Victoria’s Chief Health Officer Dr Rosemary Lester has warned Victorians of the signs and symptoms of measles, following a recent case who attended several public places in metropolitan Melbourne.
“While this case - a 26-year-old East Brunswick man - is now recovering, it is possible he may have infected others before being diagnosed,” Dr Lester said.
“We have established he attended a Hoyts cinema at Northland on Thursday afternoon August 1 and an East Brunswick medical practice on Saturday morning August 3.
“The general practitioner who saw him correctly suspected measles and arranged for him to be isolated and treated at Royal Melbourne Hospital until he was discharged on Wednesday.
“The illness usually begins with common cold symptoms such as fever, sore throat, red eyes and a cough. The characteristic measles rash usually begins 3-7 days after the first symptoms, generally starting on the face and then spreading to the rest of the body.
“Anyone developing these symptoms is advised to ring ahead to their GP or hospital and alert them that they have fever and a rash.
“If you know you have been in contact with a measles case please alert your GP or hospital emergency department. The GP or hospital will then be able to provide treatment in a way that minimises transmission.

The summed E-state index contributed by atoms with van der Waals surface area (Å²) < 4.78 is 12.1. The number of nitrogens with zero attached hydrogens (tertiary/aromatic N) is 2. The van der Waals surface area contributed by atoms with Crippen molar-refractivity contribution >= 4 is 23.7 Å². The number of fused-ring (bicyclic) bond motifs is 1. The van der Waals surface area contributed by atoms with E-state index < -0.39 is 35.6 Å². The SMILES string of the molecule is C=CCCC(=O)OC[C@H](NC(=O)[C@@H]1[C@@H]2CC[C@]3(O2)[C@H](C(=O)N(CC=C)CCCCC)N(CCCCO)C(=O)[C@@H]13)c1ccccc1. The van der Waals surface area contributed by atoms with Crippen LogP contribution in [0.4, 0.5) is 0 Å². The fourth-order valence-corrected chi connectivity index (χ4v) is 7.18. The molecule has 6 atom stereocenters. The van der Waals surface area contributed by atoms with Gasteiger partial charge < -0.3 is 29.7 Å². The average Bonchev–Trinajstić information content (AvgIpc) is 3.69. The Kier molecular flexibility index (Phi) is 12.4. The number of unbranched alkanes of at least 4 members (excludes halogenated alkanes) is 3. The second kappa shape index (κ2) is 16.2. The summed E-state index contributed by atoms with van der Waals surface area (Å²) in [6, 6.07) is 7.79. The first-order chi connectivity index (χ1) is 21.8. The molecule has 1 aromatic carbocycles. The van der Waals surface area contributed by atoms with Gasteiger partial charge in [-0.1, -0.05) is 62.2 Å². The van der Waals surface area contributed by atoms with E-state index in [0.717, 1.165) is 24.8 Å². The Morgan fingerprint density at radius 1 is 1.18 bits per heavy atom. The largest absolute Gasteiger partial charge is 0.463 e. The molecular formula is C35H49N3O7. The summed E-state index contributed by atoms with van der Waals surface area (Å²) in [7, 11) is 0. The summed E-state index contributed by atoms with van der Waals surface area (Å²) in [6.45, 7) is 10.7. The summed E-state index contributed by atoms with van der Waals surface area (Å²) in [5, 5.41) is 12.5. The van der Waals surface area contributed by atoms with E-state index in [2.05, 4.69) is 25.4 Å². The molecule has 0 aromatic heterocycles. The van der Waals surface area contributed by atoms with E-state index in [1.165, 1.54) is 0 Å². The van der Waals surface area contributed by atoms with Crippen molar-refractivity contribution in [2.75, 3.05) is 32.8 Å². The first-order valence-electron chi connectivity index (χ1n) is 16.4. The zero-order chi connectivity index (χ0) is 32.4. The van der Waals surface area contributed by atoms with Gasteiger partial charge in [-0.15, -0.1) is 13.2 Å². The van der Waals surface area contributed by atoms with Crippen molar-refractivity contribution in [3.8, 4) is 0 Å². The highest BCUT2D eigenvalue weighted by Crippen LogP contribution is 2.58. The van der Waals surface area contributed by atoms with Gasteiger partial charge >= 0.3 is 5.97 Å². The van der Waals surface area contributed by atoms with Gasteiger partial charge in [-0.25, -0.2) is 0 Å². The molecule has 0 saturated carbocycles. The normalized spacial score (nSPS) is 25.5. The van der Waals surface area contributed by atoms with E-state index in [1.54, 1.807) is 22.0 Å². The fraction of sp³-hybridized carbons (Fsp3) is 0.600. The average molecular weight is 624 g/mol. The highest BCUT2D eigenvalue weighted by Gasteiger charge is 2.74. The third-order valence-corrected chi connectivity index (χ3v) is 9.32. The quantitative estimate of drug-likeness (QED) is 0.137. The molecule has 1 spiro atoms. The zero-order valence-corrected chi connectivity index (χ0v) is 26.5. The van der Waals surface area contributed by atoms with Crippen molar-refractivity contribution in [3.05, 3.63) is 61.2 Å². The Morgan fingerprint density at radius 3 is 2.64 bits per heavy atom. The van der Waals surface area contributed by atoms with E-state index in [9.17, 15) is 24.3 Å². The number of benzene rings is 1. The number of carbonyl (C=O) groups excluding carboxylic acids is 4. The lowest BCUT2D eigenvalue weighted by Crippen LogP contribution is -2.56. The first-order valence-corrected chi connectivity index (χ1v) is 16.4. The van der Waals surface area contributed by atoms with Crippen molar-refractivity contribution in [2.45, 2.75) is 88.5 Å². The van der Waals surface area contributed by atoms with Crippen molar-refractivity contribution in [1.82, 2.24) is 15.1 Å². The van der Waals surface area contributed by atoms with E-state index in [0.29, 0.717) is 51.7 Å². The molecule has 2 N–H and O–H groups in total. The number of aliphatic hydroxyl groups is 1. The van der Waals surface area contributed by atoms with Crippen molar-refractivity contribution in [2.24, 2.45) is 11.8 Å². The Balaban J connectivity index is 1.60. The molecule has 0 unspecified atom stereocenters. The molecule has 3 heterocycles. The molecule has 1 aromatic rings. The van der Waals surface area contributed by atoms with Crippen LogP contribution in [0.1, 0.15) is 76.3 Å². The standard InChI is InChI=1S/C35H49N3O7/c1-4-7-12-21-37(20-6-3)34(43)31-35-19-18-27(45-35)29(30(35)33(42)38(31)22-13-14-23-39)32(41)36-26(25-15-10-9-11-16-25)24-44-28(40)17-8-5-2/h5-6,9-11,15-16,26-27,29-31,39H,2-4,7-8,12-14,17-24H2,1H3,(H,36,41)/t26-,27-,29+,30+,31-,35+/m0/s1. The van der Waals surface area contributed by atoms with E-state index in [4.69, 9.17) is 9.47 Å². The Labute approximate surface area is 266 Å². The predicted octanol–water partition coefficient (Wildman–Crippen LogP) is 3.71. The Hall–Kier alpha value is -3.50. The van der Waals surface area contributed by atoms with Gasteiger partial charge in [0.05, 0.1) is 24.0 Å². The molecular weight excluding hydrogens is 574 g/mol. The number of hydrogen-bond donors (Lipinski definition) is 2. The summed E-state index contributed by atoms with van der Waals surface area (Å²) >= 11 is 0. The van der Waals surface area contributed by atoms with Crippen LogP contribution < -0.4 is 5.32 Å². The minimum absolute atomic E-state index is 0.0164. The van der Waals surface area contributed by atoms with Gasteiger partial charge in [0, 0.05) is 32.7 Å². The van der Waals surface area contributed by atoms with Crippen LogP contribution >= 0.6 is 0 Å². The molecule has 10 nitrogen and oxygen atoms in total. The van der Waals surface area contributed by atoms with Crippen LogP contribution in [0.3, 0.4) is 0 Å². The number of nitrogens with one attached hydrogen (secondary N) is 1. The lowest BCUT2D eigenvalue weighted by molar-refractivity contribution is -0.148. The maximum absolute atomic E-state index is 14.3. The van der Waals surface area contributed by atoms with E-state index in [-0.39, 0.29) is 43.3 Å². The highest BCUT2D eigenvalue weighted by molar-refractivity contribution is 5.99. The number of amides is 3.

“Measles is a highly infectious viral disease that can cause serious illness, particularly in very young children and adults. People with measles are often hospitalised.
“People can develop pneumonia and other serious complications from the disease,” Dr Lester said.
The groups of people most at risk of catching measles are:
- Anyone who is unvaccinated;
- Adults between 33 and 47 years - as many in this age group did not receive measles vaccine; and
- People who are immunocompromised (i.e. have decreased immunity) - at any age, even if they have had measles or have been immunised. This includes people with diseases such as cancer, and people who are undergoing cancer treatment or are on high-dose steroids.
Measles vaccine (given as a combination with other vaccines) is currently recommended on the National Immunisation Program as a two dose schedule for children between 12 months and 4 years of age. Immunisation is the best protection against measles.
Reviewed 08 August 2013